Seed Packs As Stocking Stuffers
The proverb, “Give a man a fish; you have fed him for today. Teach a man to fish; and you have fed him for a lifetime” applies to gardeners too. While you can give several houseplants for the holidays, giving a gardener (or potential gardener) a pack of seeds can lead them down a path of self-exploration, garden activism, an understanding of their role as stewards of heirloom plants in the garden, and within their community. Seed packs make great stocking stuffers because they are relatively inexpensive. There are a few seed companies that really produce seed packs that can capture the imagination and inspire a gardener to get their hands in the dirt. Below are four examples of seed companies that create exceptional seed packs that you can stuff a gardener’s stocking with this Christmas.
The Hudson Valley Seed Library’s seed packs are my favorite seed packs. Each seed pack is a unique piece of art created by an artist that enters a yearly call for artists. The mediums used to create the artwork for each seed pack varies from artist to artist. As does how each artist chooses to represent the seeds inside. Sometimes they’re graphics, paintings, or illustrations that interpret of the plant’s name. A handful of seed packs from the Hudson Valley Seed Library is like holding an art exhibit in the palm of your hand.
Botanical Interests seed packs are similarly artistic. The front of each seed pack is decorated with an original botanical illustration by one of a handful of botanical illustrators contracted by the seed company to produce the artwork for the seed packs. On the surface the illustrations may all look alike but after you’ve examined a few seed packs you start to develop an eye for identifying which artist created the artwork for the seed pack.
Renee’s Garden seed packs have been decorated by botanical illustrations since Renee founded her first seed company, Shepherd’s Garden Seeds. Mimi Osborne, a botanical illustrator, has designed every seed packet for Renee’s Garden. Mimi’s illustrations of plants, flowers and vegetables have graced the seed packets for over 25 years. Renee decided to use illustrations instead of photographs before it became stylish for modern seed companies because she believed that sometimes the stock photos could be misleading to the gardener.
The Baker Creek Heirloom Seed Company has two types of seed packs. The light seed packs are usually an illustration, while the black seed packs, like the one pictured above, use photographs of the fruits or vegetables. Both seed packs are larger than standard seed packs but the black ones are my favorite because they’re so striking and not as feminine as say the art for Renee’s Garden or Botanical Interests.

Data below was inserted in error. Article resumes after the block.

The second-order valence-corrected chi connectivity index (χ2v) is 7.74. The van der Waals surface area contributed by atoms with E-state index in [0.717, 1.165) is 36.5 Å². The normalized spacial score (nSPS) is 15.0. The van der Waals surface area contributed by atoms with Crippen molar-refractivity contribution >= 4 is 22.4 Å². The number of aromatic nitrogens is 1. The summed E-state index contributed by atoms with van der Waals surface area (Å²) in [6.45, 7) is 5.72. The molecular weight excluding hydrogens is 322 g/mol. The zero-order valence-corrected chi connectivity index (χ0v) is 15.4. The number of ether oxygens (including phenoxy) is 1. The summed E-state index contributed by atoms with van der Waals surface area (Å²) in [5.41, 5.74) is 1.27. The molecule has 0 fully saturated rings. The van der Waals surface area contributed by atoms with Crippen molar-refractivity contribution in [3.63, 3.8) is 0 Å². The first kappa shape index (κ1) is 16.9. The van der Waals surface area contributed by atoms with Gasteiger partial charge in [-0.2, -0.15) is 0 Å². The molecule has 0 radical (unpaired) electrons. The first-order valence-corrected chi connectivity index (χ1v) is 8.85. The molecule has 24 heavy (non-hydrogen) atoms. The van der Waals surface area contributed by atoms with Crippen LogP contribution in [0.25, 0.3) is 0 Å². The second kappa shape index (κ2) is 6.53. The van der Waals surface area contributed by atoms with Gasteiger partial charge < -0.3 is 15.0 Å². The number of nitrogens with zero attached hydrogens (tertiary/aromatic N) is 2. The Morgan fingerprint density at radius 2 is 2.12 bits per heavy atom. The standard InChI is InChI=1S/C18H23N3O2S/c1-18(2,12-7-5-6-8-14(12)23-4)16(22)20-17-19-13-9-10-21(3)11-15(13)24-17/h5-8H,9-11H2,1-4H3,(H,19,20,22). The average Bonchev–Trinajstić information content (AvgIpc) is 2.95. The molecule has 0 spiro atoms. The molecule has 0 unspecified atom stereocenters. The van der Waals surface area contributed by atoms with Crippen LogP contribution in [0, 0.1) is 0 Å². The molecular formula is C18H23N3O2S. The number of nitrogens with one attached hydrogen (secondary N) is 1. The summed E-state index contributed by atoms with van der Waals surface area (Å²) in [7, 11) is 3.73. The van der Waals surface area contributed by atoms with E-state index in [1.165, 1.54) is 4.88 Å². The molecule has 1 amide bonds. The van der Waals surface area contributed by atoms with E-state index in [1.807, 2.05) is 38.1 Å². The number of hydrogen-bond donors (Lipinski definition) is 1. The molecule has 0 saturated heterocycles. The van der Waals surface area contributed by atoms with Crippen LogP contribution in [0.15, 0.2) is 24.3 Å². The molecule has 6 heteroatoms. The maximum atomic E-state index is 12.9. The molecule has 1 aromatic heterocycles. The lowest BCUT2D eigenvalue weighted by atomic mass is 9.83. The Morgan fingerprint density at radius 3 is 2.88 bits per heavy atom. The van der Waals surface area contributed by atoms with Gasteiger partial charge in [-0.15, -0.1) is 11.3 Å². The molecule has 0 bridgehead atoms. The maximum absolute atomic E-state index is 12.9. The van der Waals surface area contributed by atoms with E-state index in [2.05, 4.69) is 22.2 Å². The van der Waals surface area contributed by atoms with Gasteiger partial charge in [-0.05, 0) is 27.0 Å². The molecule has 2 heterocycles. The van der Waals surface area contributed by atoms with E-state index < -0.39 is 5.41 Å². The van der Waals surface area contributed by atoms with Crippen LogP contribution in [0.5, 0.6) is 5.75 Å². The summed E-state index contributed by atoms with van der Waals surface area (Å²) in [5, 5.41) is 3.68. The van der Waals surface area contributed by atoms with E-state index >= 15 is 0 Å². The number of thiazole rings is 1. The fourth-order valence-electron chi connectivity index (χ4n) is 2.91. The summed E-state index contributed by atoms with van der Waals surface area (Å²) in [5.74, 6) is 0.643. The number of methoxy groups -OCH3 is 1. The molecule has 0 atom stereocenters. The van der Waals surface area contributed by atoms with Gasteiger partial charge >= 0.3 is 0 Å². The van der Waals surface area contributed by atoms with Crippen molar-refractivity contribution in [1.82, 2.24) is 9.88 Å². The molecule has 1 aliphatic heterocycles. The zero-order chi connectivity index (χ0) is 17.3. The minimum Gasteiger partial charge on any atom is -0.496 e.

Tips on Buying Seeds.
Around the holidays Renee’s usually has sale and the sale’s coupon code is posted on her online seed catalog. Botanical Interests includes a free desk calendar featuring botanical illustrations with online orders during specific dates in December. If you are buying seeds for a gardener and don’t trust your tastes to match up with those of the recipient you can give them a gift certificate to one of the companies or a membership, in the case of the Hudson Valley Seed Library, and let them choose the seeds they want to grow. If you’re on a budget save on shipping by buying Renee’s Garden, Botanical Interests and Baker Creek Seeds at finer independent garden centers near you.
There are many fine seed companies that carry heirloom seeds that you can buy from to fill stockings with during Christmas, these are just some of my favorites because their seed packs are beautiful. For a more personal touch you can gift gardeners seeds you saved from your own garden and create your own unique seed packs. What’s important in the act of giving seeds is that you’re passing on history and inspiration to a fellow gardener. Substituting candies and chocolates with seed packs in the stocking of a child can teach them the benefits of healthy eating and an appreciation of nature. Using seeds as stocking stuffers can demonstrate that you’re paying attention to a gardener’s interest by gifting them something they actually want and need.
Do you give seeds during the holidays? What are your favorite seeds to include in stockings?